The auction of 4G licenses in the 800MHz and 2.6GHz spectrum bands is still under way in the UK, but mobile operator Three is already promising that it will offer 4G LTE services on its network at no extra charge later this year.
In a clear dig at rival operator EE, which launched its own 4G network in 2012, Three said that “unlike some other UK mobile operators,” 4G LTE services will be available across all existing and new price plans without customers needing to pay a premium fee to upgrade.
“As we add the next wave of technology to our Ultrafast network, we’ve listened to our customers and thought long and hard about the right way to do it,” said Three UK chief executive Dave Dyson in a statement.
“We don’t want to limit Ultrafast services to a select few based on a premium price and we’ve decided our customers will get this service as standard.”
When EE unveiled pricing plans for its 4G services in October 2012, some potential customers were put off by having to pay £36 for EE's most basic 4G package, which included a data allowance of just 500MB. This rose to £41 for 1GB, £46 for 3GB, £51 for 5GB and £56 for 8GB.
EE then announced in January that it was cutting the price of its basic 4G package from £36 to £31 a month for a 24-month contract (around £5 more than an equivalent 3G package from Orange or T-Mobile). The company has also launched a new plan for “super-users” offering 20GB of mobile data for £61 per month.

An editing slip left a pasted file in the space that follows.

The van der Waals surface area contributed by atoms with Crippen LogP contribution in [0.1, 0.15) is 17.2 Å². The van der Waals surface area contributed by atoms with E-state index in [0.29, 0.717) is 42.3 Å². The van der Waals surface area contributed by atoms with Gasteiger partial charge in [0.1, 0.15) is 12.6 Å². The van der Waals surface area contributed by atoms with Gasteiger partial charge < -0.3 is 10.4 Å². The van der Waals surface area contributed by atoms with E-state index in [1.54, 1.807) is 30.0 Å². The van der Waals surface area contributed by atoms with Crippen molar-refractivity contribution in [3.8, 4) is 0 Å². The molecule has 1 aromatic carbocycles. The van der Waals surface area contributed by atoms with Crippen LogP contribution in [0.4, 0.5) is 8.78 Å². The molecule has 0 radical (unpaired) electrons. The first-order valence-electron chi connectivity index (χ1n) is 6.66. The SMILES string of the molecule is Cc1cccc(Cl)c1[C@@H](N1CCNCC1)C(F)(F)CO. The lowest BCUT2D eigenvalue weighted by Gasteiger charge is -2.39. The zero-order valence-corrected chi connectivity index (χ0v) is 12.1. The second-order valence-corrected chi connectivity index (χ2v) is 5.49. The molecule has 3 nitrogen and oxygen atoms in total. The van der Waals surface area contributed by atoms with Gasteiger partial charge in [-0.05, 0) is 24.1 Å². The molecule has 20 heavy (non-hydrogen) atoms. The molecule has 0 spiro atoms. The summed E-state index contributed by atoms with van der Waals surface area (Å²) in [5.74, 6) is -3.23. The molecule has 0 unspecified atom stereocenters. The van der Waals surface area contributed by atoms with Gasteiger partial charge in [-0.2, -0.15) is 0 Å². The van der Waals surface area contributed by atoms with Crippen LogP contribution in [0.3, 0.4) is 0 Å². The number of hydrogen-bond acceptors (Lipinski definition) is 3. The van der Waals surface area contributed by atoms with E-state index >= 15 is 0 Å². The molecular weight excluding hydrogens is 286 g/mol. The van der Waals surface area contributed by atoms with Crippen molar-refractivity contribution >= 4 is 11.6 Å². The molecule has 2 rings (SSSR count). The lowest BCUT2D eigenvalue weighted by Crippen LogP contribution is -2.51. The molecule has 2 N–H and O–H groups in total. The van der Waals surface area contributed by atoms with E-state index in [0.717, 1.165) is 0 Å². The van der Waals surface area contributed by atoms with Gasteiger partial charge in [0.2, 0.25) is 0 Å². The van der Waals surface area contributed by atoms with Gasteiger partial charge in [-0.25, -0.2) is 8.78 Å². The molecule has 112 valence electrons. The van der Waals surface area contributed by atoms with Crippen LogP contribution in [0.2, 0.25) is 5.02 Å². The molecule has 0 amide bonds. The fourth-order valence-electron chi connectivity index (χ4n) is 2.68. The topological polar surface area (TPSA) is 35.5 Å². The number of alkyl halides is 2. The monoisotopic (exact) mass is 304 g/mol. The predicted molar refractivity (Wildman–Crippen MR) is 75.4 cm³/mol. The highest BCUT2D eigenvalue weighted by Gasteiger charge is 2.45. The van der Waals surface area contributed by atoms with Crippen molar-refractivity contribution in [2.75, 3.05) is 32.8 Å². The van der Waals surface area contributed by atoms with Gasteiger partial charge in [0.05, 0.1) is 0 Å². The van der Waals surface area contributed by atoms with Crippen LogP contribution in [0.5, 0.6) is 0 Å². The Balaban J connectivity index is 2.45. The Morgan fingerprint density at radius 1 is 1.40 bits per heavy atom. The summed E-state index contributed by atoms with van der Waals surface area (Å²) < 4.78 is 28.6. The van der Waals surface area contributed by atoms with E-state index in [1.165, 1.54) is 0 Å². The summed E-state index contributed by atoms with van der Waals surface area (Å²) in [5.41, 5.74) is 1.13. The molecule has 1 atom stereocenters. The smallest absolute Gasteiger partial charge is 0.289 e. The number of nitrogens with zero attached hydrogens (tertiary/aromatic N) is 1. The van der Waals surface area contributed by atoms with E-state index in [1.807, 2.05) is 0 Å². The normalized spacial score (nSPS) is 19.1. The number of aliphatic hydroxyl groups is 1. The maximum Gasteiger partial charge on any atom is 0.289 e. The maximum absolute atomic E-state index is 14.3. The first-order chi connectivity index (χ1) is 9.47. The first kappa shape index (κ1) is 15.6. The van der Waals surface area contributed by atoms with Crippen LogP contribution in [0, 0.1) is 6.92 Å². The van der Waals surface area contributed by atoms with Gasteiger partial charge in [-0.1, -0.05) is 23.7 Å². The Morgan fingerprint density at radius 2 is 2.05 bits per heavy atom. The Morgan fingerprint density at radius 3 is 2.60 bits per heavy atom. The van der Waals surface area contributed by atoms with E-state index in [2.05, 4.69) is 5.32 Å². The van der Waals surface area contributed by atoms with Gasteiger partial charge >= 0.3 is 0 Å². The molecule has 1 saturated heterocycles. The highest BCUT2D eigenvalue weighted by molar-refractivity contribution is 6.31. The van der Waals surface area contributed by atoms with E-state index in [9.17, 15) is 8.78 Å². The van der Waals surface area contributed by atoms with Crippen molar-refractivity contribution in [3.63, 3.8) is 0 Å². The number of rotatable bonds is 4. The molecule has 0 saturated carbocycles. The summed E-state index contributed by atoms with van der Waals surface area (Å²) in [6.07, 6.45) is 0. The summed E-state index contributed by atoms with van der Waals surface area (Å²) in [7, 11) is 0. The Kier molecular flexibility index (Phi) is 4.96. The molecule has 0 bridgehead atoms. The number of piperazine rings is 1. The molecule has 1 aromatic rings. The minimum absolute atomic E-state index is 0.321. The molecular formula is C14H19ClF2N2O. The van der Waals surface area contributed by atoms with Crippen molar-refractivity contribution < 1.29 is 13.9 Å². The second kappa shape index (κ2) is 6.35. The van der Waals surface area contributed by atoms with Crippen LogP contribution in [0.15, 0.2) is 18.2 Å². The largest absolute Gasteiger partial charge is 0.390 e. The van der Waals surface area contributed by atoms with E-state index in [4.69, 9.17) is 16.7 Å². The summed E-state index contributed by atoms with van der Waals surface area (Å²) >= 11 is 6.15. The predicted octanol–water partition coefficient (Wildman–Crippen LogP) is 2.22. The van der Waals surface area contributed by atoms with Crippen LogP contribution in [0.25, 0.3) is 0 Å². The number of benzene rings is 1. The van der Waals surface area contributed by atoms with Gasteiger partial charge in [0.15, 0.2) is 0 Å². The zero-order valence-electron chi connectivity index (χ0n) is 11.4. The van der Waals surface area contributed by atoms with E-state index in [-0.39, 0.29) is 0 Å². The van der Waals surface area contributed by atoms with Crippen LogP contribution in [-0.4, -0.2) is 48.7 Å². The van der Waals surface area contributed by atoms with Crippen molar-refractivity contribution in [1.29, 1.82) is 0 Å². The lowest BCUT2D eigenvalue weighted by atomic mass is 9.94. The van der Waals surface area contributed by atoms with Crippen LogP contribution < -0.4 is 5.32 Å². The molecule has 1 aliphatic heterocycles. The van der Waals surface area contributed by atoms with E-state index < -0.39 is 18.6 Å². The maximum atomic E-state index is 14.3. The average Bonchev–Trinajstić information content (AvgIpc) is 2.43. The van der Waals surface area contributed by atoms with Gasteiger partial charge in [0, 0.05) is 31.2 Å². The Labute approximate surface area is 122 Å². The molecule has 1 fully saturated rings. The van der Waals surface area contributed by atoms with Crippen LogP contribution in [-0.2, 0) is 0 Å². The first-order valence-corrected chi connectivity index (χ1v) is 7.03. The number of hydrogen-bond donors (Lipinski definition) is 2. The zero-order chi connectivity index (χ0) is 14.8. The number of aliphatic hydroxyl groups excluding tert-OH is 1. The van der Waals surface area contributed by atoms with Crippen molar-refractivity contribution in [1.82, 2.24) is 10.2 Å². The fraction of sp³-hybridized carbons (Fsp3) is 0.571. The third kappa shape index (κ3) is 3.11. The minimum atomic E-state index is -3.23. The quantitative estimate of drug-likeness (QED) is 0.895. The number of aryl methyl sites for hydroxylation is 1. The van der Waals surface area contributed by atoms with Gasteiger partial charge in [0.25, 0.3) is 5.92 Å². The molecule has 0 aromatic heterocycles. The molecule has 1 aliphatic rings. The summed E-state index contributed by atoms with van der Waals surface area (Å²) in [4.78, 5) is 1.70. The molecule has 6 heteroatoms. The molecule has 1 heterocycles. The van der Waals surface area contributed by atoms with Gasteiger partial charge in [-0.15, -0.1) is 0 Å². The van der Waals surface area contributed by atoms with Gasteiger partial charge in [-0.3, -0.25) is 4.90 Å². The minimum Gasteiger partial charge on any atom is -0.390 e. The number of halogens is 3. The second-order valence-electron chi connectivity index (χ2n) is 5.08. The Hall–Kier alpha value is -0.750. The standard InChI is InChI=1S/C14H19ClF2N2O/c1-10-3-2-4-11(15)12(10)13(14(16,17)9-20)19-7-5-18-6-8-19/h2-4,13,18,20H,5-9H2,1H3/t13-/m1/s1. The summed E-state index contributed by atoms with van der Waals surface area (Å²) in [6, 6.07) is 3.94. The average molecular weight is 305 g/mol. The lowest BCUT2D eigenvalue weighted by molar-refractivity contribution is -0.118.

Ovum analyst Matthew Howett said at the time that the new plans were a pre-emptive strike aimed at EE's competitors, which will soon launch their own tariffs once the auction of 4G licences is completed.
However, there is no guarantee that Three will win any 4G spectrum in the auction. Ofcom has stipulated that some of the available spectrum will be reserved for a fourth national wholesaler – other than O2, Vodafone and Everything Everywhere – but has not specified who this fourth operator will be.
There are seven bidders currently competing to acquire new capacity in the 800MHz and 2.6GHz spectrum bands, so HKT UK (a subsidiary of Chinese holding company PCCW), MLL Telecom, and Niche Spectrum Ventures (a subsidiary of BT) are all in with a chance of becoming the fourth operator.
Three's statement today suggests that it is confident it will win a portion of the new spectrum. It also already owns a chunk of 1800Mhz spectrum, which it plans to incorporate into its existing network in the second half of this year.
Ofcom published proposals on Friday to liberalise all mobile licences in the 900 MHz, 1800 MHz and 2100 MHz frequency bands – previously restricted to 2G and 3G technologies – to permit the deployment of 4G services.